Michelle Brandriss: Oh, you did great. And I love how through all of this your children have watched you evolve and grow and see this, the fact that you can keep at this and be a success. And you're not going to hit a home run every day. You're not going to hit a home run all the time, but you learn and you get better. And I love that they watched you on your journey because they were part of it. Have they been with you in getting the new shop set up and are they working for you at all now? I know I have my son packing orders a lot. So are they in there helping you?

Toks Aruoture: They are. They are. As they've gotten older and they're doing more of their own thing, so it's less of it. But they are very, very helpful, very hands on. My third son, Zach, he's currently helping me work. He's working on the website doing a bit of SEO and doing all of that stuff. And now they know that if they need money from me, they don't say, " Mom, I need money." They're like, " Mom, I need work." And I love that because for a very long time I felt we, my husband and I, spoiled them. And I thought, my goodness, we have raised monsters. It's not going to work out. They're going to be spoiled. So you have all this thoughts as a mom. You imagine the worst case and-

Michelle Brandriss: Yes, you're so worried.

Toks Aruoture: ... you'reso worried. So whenever they say, " Mom I need work," I just thank God I've done something well. So they are quite involved and they do help.

Michelle Brandriss: And such a great role model to have and to see. So the fact that you're in there and you're reinventing yourself. And I at one time wanted to be a creative person so I kind of dabble on the side. It's something at some point when I retire I'm always like, " Okay, I'm going to go back and paint." So when I hear that someone was actually able to have their life be creative, the creative process, and then bringing that into other people's homes, it's such a gift. It's such a wonderful career to have. So that's lovely. How often do you come up with new designs? So you're creating your linens and different ideas. How often does that happen?

Toks Aruoture: Well, so we launched a whole range last year. We launched a new cot this year, the Balmoral collection. And we launched a new set of linens this year as well, the Willow collection. So we also have Moses baskets and cribs that are coming out this year. So I will safely say once a year, but it's a bit different because they're not mass produced. They're individually made. So for that we have a lot of flexibility. It's not like we go up to a factory and order thousands or hundreds of thousands. We make all of our furniture to order so that customers have a chance to change things around. And then sometimes after we've made a change, like we made one of our cots that appeared in Architectural Digest was designed with the client in the shop. She told us the features she wanted and we helped to put it all together and create something beautiful for her. And then we thought, hey, we're going to alter it slightly and make it one of ours. It was already ours and we just made some changes here and there. So I think safely once a year. I don't know if that's always going to continue because there's only so much that the shop can hold physically-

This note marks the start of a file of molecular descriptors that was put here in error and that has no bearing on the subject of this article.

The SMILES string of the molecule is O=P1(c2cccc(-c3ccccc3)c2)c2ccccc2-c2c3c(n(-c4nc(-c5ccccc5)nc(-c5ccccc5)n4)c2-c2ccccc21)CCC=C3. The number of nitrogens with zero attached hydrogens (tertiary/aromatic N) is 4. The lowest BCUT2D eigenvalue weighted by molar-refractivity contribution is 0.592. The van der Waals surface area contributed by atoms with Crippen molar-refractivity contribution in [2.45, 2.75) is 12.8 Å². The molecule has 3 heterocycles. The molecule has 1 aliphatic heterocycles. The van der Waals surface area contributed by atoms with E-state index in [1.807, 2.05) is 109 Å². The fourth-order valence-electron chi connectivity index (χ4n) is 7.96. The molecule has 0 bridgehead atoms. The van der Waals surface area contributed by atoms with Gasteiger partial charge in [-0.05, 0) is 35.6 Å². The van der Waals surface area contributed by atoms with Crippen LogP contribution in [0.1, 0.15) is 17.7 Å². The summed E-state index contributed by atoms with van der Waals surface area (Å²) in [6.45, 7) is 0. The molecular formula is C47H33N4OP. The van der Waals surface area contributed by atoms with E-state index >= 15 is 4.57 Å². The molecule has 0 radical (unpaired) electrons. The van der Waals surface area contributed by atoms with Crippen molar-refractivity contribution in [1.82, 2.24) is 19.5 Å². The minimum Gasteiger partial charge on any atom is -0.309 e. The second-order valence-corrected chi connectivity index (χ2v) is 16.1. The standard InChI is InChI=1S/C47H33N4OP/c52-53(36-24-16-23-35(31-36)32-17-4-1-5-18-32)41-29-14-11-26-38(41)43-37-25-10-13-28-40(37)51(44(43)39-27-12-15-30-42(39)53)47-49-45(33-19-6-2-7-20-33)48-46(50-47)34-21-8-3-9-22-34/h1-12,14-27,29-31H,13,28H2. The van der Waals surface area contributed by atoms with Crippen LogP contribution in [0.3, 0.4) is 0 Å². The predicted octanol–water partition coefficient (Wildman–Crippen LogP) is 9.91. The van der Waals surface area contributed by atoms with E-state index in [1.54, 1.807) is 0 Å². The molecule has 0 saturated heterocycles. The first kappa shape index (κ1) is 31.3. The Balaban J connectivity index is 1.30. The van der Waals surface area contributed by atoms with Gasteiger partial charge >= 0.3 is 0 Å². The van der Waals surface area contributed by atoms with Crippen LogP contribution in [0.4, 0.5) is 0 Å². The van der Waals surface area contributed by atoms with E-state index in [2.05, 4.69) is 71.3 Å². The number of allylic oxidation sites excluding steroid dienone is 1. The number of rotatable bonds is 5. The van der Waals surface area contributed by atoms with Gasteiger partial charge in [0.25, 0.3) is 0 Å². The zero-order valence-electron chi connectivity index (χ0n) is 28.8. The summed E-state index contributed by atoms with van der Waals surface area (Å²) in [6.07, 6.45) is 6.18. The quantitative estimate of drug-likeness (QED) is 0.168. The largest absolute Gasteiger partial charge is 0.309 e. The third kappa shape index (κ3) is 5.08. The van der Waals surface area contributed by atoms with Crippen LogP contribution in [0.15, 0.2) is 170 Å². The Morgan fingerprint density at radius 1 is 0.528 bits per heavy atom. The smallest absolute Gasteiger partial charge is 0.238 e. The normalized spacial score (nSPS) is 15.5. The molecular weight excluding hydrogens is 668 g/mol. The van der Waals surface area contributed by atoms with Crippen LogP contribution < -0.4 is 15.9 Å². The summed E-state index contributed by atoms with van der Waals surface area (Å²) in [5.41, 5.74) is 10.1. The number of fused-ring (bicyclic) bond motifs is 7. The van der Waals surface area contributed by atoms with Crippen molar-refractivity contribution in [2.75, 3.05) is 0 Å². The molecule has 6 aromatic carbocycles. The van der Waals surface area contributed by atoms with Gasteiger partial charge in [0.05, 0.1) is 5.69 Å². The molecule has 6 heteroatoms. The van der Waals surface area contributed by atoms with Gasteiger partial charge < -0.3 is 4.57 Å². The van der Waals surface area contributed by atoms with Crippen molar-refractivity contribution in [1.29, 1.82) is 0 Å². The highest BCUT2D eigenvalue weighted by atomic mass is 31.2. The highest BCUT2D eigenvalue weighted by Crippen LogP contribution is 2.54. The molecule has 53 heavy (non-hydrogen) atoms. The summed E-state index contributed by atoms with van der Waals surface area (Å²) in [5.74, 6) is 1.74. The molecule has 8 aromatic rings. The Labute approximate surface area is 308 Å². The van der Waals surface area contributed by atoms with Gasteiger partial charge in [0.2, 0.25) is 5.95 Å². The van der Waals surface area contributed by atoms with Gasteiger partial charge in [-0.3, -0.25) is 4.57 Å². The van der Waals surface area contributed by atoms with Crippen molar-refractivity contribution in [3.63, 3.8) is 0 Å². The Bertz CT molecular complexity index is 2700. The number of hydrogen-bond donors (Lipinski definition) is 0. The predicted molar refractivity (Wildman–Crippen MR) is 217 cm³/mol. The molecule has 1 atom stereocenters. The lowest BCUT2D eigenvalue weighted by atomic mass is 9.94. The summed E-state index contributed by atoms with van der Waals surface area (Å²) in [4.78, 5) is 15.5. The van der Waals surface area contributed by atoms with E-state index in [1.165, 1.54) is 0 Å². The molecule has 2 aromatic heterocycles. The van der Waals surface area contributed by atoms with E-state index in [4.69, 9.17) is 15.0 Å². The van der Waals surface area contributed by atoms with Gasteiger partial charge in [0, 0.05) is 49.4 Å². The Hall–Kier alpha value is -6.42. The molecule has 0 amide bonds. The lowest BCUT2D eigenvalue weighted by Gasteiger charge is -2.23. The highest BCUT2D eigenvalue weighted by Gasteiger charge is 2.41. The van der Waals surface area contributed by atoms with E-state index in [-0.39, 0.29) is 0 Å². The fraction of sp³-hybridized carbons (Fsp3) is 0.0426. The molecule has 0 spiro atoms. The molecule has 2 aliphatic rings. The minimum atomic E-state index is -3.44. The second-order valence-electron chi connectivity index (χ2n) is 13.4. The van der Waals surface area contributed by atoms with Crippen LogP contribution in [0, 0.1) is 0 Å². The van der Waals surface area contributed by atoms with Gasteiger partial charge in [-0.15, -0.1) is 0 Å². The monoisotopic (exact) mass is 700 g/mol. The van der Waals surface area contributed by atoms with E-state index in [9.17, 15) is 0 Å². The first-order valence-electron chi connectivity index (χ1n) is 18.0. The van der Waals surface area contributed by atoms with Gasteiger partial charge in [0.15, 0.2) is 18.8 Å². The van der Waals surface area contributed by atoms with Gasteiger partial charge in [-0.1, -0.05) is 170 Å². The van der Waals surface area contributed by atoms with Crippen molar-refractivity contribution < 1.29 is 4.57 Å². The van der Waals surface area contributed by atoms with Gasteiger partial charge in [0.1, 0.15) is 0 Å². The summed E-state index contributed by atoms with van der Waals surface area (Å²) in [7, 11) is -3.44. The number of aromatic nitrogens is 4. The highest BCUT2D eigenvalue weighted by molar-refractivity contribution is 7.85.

Michelle Brandriss: Sure.

Toks Aruoture: ...but we probably will because trends common go and people's taste and desires change as well.

Michelle Brandriss: With the social media now and how I feel like influencers with TikTok and Instagram, do you find that the trends now follow more from country to country? Was there more variety before? Is it more consistent now?

Toks Aruoture: I think it's more consistent now because now we have the view. We have a bird's eye view into other people's homes across the world. We see designs in Australia and the United States and all over the world. So I think things are becoming a whole more thing less than the were previously. I remember doing a design course years ago. I went on a period design, interior design course cause I was so nervous about period design. That was the one area that I felt so scared of. And learning about how historically it would take up to 100 years for a design style to make its way from Europe to the United States because enough people would've had to travel there by sea with this new European style for it to finally become established. And to think that that was once a thing where now you can see Kim Kardashian's crib on her social media and suddenly every company out there is making a version of it. So everything seems to be becoming very merged and very globalized as well in our views, in our taste. And it does certainly have its advantages because it gives people the freedom to just have whatever it is they want.